Microbial and chemical transformations of some 12,13-epoxytrichothec-9,10-enes.
Resting cells of Streptomyces griseus, Mucor mucedo, and a growing culture of Acinetobacter calcoaceticus when mixed with compounds related to 12,13-epoxytrichothec-9-ene-4beta,15-diacetoxy-3alpha-ol(anguidine) produced a series of derivatives that were either partially hydrolyzed or selectively acylated. These derivatives showed marked differences in activities as assayed by antifungal and tissue culture cytotoxicity tests. (+info)
Biosynthesis of 3-acetyldeoxynivalenol and sambucinol. Identification of the two oxygenation steps after trichodiene.
The first two oxygenation steps post-trichodiene in the biosyntheses of the trichothecenes 3-acetyldeoxynivalenol and sambucinol were investigated. The plausible intermediates 2-hydroxytrichodiene (2alpha- and 2beta-) and 12,13-epoxytrichodiene and the dioxygenated compounds 12,13-epoxy-9,10-trichoene-2-ol (2alpha- and 2beta-) were prepared specifically labeled with stable isotopes. They were then fed separately and/or together to Fusarium culmorum cultures, and the derived trichothecenes were isolated, purified, and analyzed. The stable isotopes enable easy localization of the labels in the products by 2H NMR, 13C NMR, and mass spectrometry. We found that 2alpha-hydroxytrichodiene is the first oxygenated step in the biosynthesis of both 3-acetyldeoxynivalenol and sambucinol. The stereoisomer 2beta-hydroxytrichodiene and 12,13-epoxytrichodiene are not biosynthetic intermediates and have not been isolated as metabolites. We also demonstrated that the dioxygenated 12, 13-epoxy-9,10-trichoene-2alpha-ol is a biosynthetic precursor to trichothecenes as had been suggested in a preliminary work. Its stereoisomer was not found in the pathway. A further confirmation of our results was the isolation of both oxygenated trichodiene derivatives 2alpha-hydroxytrichodiene and 12,13-epoxy-9, 10-trichoene-2alpha-ol as natural metabolites in F. culmorum cultures. (+info)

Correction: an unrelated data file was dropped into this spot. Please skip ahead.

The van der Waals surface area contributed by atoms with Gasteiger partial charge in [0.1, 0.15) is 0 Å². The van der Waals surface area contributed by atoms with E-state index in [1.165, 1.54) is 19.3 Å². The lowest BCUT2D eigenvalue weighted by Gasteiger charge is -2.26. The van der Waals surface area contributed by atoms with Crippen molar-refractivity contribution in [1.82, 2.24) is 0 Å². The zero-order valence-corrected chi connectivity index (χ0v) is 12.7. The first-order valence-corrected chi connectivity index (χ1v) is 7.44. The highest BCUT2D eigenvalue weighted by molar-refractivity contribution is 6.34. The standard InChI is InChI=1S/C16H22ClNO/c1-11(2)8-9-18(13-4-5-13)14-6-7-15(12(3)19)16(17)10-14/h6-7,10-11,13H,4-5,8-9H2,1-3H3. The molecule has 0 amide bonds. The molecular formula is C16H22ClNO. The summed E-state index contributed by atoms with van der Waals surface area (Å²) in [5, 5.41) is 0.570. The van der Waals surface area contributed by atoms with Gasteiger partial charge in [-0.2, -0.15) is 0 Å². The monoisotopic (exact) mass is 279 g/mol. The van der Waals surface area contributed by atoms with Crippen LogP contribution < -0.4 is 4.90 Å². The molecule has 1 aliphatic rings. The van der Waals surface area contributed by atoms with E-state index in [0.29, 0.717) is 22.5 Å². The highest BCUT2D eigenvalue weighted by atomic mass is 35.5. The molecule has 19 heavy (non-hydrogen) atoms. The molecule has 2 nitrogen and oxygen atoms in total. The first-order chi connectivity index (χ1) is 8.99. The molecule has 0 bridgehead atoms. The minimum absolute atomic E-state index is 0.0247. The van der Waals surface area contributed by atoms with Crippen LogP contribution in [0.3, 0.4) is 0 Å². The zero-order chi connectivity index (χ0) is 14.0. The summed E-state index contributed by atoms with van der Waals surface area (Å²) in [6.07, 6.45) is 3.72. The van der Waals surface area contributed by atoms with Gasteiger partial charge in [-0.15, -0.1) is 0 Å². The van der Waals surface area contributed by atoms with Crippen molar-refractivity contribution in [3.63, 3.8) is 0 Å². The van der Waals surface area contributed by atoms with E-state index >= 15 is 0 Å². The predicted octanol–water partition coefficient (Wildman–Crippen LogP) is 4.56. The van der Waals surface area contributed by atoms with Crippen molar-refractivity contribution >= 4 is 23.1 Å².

A colorimetric technique for detecting trichothecenes and assessing relative potencies.
We tested a novel colorimetric toxicity test, based on inhibition of beta-galactosidase activity in the yeast Kluyveromyces marxianus, for sensitivity to a range of mycotoxins. A variety of trichothecene mycotoxins could be detected. The order of toxicity established with this bioassay was verrucarin A > roridin A > T-2 toxin > diacetoxyscirpenol > HT-2 toxin > acetyl T-2 toxin > neosolaniol > fusarenon X > T-2 triol > scirpentriol > nivalenol > deoxynivalenol > T-2 tetraol. The sensitivity of detection was high, with the most potent trichothecene tested, verrucarin A, having a 50% effective concentration (concentration of toxin causing 50% inhibition) of 2 ng/ml. Other mycotoxins (cyclopiazonic acid, fumonisin B1, ochratoxin A, patulin, sterigmatocystin, tenuazonic acid, and zearalenone) could not be detected at up to 10 micrograms/ml, nor could aflatoxins B1 and M1 be detected at concentrations up to 25 micrograms/ml. This test should be useful for trichothecene detection and for studies of relevant interactions-both between trichothecenes themselves and between trichothecenes and other food constituents. (+info)
Overt signs of toxicity to dogs and cats of dietary deoxynivalenol.